The FBI Lets Itself Be Taken for a Ride
George Parry
by
FBI surveillance photo of Whitey Bulger and Stephen Flemmi (Wikimedia Commons)

Long ago, as I began my career with the U.S. Justice Department’s Organized Crime and Racketeering Section, a veteran FBI agent explained to me the First Commandment in the war against the mob: “A confidential informant is like fire. Properly controlled, both can be useful. Uncontrolled, they will cause disaster.”

Not long after that, a pair of Boston FBI agents and an Irish thug proved the wisdom of my mentor’s advice.

In the mid-1970s, John Connolly was a young, ambitious FBI agent who devised a hugely flawed plan to eliminate the Boston family of La Cosa Nostra. A South Boston native, Connolly cut a deal with one of his childhood heroes, Jim “Whitey” Bulger, a vicious mobster. The deal? The FBI would use information from Bulger to go after the Italian Mafia. This cost Bulger nothing and allowed him to direct the FBI against his competition.

But there was a major problem with this arrangement. Since Connolly had no control over his informant, and no one was effectively supervising Connolly, it was inevitable that Bulger would gain the advantage over the FBI.

Using information from Bulger and his hitman associate, Stephen “The Rifleman” Flemmi, the FBI took down the Italians amid banner headlines. Meanwhile, the Massachusetts state police and the Drug Enforcement Administration were investigating Bulger and Flemmi for extortion, drug dealing, and assorted felonies.

It later emerged that, to protect the informants and encourage their cooperation, Connolly and his supervisor, FBI Special Agent John Morris, tipped Bulger and Flemmi to the other law enforcement agencies’ wiretaps and investigations. With these obstructions of justice, Connolly and Morris delivered themselves into the hands of their informants, who could threaten to expose the agents and, if caught, trade them for leniency. To cement his hold over the agents, Bulger (with Connolly as a middleman) gave $7,000 cash to Morris. For this chump change, Bulger got to add bribery to his arsenal of threats against the agents.

Protected by the FBI, Bulger and Flemmi ran roughshod over anyone who got in their way. Honest citizens who sought the FBI’s protection were scared off by Connolly. The FBI debriefed one potential witness for weeks before he was jettisoned as supposedly unreliable. Shortly thereafter, the witness was murdered.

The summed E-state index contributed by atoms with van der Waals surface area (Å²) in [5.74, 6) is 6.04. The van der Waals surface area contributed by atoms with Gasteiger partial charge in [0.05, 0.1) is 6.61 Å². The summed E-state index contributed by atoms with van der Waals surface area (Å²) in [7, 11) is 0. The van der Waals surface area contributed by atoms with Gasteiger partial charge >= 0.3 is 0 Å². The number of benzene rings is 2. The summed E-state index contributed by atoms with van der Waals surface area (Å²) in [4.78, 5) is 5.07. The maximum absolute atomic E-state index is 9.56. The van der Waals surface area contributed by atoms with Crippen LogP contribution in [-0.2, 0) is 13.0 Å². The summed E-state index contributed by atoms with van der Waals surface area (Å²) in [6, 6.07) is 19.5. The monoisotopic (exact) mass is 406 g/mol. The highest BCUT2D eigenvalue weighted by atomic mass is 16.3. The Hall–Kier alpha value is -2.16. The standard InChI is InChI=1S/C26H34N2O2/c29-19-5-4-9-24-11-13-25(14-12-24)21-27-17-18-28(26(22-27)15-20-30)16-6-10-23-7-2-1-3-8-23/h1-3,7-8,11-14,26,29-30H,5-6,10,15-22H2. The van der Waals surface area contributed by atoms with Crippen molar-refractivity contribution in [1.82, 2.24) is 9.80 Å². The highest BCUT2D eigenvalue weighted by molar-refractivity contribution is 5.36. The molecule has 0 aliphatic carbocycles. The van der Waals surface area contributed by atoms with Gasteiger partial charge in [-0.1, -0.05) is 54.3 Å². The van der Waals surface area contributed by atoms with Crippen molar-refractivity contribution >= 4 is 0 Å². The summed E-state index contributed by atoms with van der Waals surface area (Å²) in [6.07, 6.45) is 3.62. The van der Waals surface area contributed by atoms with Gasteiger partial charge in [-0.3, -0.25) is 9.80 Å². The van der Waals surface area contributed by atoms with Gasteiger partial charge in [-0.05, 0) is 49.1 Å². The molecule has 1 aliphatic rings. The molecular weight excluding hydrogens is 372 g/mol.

With much to lose if it admitted the truth, the FBI obdurately ignored the mounting evidence of this corrupt relationship and continued to back Connolly and Morris.

But then the dam finally broke, and arrest warrants were issued for the informants. The FBI insisted that it — instead of the state police — would execute the arrest warrant on Bulger. But, mysteriously enough, Bulger disappeared the night before his scheduled arrest. Though he was placed on the FBI’s 10 Most Wanted list, he wasn’t taken into custody until 16 years later.

While Whitey was on the run, Special Agent Connolly was indicted in 1999 for alerting Bulger and Flemmi to investigations, falsifying FBI reports to cover their crimes, and accepting bribes. The following year, he was indicted for racketeering, obstruction of justice, and murder charges arising out of his corrupt relationship with Bulger and Flemmi. In 2002, he was convicted of racketeering and sentenced to 10 years in federal prison. In 2008, he was convicted in Florida state court of murder and sentenced to 40 years in prison. This last conviction was based on evidence that Bulger had murdered a business associate after receiving a tip from Connolly that the victim was being investigated by police for his relationship with Bulger’s gang.

There’s more to the corrupt saga of special agents Connolly and Morris, but you get the idea.

So, what has the FBI done to effectively prevent a similar recurrence of Connolly’s unholy alliance with Bulger? According to the Justice Department’s Office of Inspector General’s recently released Audit of the Federal Bureau of Investigation’s Management of its Confidential Human Source Validation Processes, not much.